Saving pollinators, one yard at a time

December 15, 2022

Recently I happened upon this article from the New York Times. “They Fought the Law. And the Lawn Lost” describes a Maryland couple’s fight against their homeowners’ association over their pollinator garden. Guess what happened?

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Certifiable: Why you should get a sign for your garden

November 8, 2022

People are more likely to appreciate native plantings if they recognize that they’re intentional. For this reason, experts recommend presenting unfamiliar plantings with familiar elements, called “cues to care.” 

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Inspiration for a new bed

Dig, till, smother: removing sod for a new bed

October 18, 2022

Everybody loves the idea of a secret garden, but I’m not exactly sure what one is. What makes a garden secret? How is that different from private? My husband says ours is almost a secret garden because it’s in back and passers-by don’t realize we have such a profusion of flowers and wildlife back here. That’s about to change, though.

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Pollen count: ways to beat seasonal allergies

September 14, 2022

Fall planting season is underway, and I’ve ordered a passel of plants to pick up at Saturday’s Missouri Prairie Foundation plant sale–but I can barely bring myself to think about them, I’m so tired. I have seasonal allergies. Maybe you do, too?

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Road trips: Visiting three great gardens open to the public

August 15, 2022

Our travels took us north, to cooler weather, and gave us the opportunity to visit UW – Madison’s Allen Centennial Garden, Denver Botanic Gardens, and Vail’s Betty Ford Alpine Gardens.

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Bright spots in a tough week

June 30, 2022

In a week filled with big stories, today’s news from my garden is about free plants and pests—kind of a theme, come to think of it.

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Missouri whine: meet the beetles

June 17, 2022

A post about protecting a grapevine from Japanese beetles and other dangers, plus some history of Missouri’s wine-growing industry.

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Late spring topics: peonies, rogue trees, and new plants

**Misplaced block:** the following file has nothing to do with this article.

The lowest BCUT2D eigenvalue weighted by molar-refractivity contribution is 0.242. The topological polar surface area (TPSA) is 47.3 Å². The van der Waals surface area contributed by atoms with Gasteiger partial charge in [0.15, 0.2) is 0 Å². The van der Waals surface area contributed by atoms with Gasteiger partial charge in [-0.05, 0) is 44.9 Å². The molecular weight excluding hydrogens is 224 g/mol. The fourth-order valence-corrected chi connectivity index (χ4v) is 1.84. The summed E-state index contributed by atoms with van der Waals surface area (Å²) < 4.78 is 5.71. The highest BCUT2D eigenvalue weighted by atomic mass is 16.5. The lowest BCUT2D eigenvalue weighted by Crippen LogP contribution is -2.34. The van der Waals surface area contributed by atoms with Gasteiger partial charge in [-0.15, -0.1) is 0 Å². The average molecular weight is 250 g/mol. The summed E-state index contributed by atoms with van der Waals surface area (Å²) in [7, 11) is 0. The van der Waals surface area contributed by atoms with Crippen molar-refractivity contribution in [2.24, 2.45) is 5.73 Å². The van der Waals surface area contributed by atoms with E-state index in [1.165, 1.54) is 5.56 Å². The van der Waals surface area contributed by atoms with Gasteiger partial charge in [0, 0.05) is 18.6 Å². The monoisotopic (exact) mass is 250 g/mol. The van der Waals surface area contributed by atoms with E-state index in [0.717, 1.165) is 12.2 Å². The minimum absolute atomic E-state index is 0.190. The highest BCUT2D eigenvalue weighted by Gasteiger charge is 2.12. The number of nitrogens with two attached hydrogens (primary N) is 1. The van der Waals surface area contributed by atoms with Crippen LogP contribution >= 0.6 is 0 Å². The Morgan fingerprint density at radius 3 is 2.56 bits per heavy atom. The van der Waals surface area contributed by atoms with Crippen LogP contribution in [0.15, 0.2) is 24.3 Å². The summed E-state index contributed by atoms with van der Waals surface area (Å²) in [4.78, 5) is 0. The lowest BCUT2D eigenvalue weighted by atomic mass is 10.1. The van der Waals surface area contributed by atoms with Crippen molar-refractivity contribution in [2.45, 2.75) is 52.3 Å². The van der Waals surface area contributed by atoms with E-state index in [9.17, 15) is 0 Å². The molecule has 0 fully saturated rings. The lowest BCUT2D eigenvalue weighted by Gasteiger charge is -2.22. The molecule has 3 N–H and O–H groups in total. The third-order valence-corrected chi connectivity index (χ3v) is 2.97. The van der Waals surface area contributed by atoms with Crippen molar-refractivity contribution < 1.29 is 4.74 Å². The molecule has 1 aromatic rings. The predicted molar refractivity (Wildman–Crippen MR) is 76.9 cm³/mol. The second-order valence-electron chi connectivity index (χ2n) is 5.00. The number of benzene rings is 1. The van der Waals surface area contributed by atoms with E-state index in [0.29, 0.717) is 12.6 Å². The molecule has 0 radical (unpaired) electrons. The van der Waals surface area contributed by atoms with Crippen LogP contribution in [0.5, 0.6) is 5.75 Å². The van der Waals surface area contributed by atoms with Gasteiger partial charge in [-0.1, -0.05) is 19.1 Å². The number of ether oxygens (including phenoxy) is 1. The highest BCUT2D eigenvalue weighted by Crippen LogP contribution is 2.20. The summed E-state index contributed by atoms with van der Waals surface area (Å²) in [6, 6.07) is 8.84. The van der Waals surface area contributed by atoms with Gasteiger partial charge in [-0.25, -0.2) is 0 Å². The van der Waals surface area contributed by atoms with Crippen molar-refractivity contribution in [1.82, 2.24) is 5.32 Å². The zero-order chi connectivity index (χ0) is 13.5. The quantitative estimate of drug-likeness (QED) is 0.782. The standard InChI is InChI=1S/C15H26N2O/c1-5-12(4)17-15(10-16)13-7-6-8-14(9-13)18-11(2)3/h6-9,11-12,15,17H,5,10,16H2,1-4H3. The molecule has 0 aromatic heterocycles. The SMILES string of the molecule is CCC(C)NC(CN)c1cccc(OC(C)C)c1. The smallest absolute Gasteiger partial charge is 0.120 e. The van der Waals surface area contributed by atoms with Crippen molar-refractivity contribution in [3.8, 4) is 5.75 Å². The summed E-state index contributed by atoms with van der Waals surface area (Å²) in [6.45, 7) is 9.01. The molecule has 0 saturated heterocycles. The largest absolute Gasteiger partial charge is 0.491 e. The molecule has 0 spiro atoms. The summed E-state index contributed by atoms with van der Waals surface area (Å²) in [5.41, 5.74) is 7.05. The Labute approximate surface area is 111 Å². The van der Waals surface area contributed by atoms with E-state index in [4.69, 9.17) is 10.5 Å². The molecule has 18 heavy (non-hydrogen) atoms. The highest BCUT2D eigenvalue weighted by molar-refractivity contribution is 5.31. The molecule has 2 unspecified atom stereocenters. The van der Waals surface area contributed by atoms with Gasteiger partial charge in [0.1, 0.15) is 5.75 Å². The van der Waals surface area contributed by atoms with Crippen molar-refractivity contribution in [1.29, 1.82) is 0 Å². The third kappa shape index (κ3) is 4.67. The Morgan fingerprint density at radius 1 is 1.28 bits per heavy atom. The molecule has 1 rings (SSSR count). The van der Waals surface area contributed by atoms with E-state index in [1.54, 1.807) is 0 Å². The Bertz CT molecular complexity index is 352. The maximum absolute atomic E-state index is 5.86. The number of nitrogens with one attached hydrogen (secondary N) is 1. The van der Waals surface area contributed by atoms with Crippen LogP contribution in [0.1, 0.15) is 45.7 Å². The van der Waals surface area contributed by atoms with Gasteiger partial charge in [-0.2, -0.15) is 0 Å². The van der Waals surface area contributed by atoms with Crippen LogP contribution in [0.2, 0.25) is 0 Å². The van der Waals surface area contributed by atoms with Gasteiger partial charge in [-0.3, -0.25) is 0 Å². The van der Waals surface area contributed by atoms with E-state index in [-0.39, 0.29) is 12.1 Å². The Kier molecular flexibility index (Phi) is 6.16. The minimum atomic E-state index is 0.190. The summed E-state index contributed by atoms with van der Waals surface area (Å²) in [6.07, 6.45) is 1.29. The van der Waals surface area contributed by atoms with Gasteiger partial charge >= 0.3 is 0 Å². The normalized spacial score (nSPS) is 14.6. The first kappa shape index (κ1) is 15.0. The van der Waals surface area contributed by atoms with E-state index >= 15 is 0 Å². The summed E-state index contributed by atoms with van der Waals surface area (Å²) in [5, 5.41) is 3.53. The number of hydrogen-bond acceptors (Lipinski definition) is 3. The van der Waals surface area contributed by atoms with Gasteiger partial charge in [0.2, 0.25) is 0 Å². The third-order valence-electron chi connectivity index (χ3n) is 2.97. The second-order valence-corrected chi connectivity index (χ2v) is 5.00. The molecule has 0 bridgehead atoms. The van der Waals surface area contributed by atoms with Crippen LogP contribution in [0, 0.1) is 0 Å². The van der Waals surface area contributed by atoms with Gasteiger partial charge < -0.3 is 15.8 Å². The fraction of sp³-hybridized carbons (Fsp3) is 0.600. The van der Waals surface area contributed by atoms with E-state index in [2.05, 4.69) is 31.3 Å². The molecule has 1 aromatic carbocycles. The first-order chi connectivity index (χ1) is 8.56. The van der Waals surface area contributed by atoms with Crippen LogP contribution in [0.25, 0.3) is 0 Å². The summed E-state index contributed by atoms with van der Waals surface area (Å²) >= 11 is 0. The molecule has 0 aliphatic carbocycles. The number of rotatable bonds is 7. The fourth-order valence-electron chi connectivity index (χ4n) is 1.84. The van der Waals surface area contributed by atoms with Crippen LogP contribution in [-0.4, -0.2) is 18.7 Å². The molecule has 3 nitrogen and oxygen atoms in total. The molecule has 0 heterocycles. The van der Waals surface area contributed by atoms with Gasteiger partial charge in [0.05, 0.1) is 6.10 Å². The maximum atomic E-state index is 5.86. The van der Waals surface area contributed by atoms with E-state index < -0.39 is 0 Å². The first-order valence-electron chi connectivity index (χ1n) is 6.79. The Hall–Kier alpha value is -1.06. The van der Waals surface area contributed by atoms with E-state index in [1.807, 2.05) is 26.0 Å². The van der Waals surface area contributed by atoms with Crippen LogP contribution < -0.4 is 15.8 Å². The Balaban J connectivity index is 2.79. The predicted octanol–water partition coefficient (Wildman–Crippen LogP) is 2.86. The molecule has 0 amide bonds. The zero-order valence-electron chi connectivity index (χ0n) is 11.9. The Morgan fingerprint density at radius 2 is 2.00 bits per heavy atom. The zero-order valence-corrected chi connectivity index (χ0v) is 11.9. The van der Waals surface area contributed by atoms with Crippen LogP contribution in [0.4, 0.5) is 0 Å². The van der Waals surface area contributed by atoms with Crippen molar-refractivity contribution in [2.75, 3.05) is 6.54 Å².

May 21, 2022

To achieve rhythm and repetition, a garden requires many plants. Many plants require lots of money–unless they don’t.

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A deep dive into the subject of mosquito sprays

April 18, 2022

The lowdown on mosquito sprays and suggested alternatives, because nobody likes mosquitos. (But sorry, bad news for fans of the

Spartan Mosquito Eradicator.)

I don’t blame anyone for disliking mosquitos, but I wonder if my neighbors understand the objections to these sprays. They don’t just kill mosquitos, they kill all insects, including butterflies and bees. And while we may not think of that as a problem, it is one.

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Seeds for sale at a local nursery

Catching up: the new year starts for real

A miscellaneous post about various excitements: spring cleanup, seed starting, and an upcoming conference about environmental writing, Epicenter 2022

April 4, 2022

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Rabbits 101: baby cottontails and what to do about them

Strategies for keeping these pests out of the garden generally fall into two categories: repellants and barriers.


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Photo by Eric Bridiers

Rewilding: turning lawns into meadows

Landscape designer McKenzie Adkins talks about creating a micro-prairie in a suburban yard


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Is February the new March?

This is February? Brilliant sunshine, blue sky, sixty degrees? The gardener in you may be awakening, but don’t start digging yet. Instead, keep dreaming.


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How old is your tree?

Some Kansas City tree history and a formula for estimating a tree’s age


Dutch elm disease arrived in Kansas City in 1957 and wiped out the majority of the shade canopy within ten years. Most trees in our present-day landscape were planted after that time–but were any here before that? How can we tell?

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“The love of gardening is the doing, not the having”

This fall, one thing I will not be doing is raking and bagging


The title of this week’s post comes from Roy Diblik’s YouTube video Garden Design. His work has given me so many great ideas. This fall, one thing I will not be doing is raking and bagging. Leave the leaves!

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Mary Bunten
Mary Bunten

Writer and enthusiastic novice gardening in the Kansas City area, mostly with native plants.

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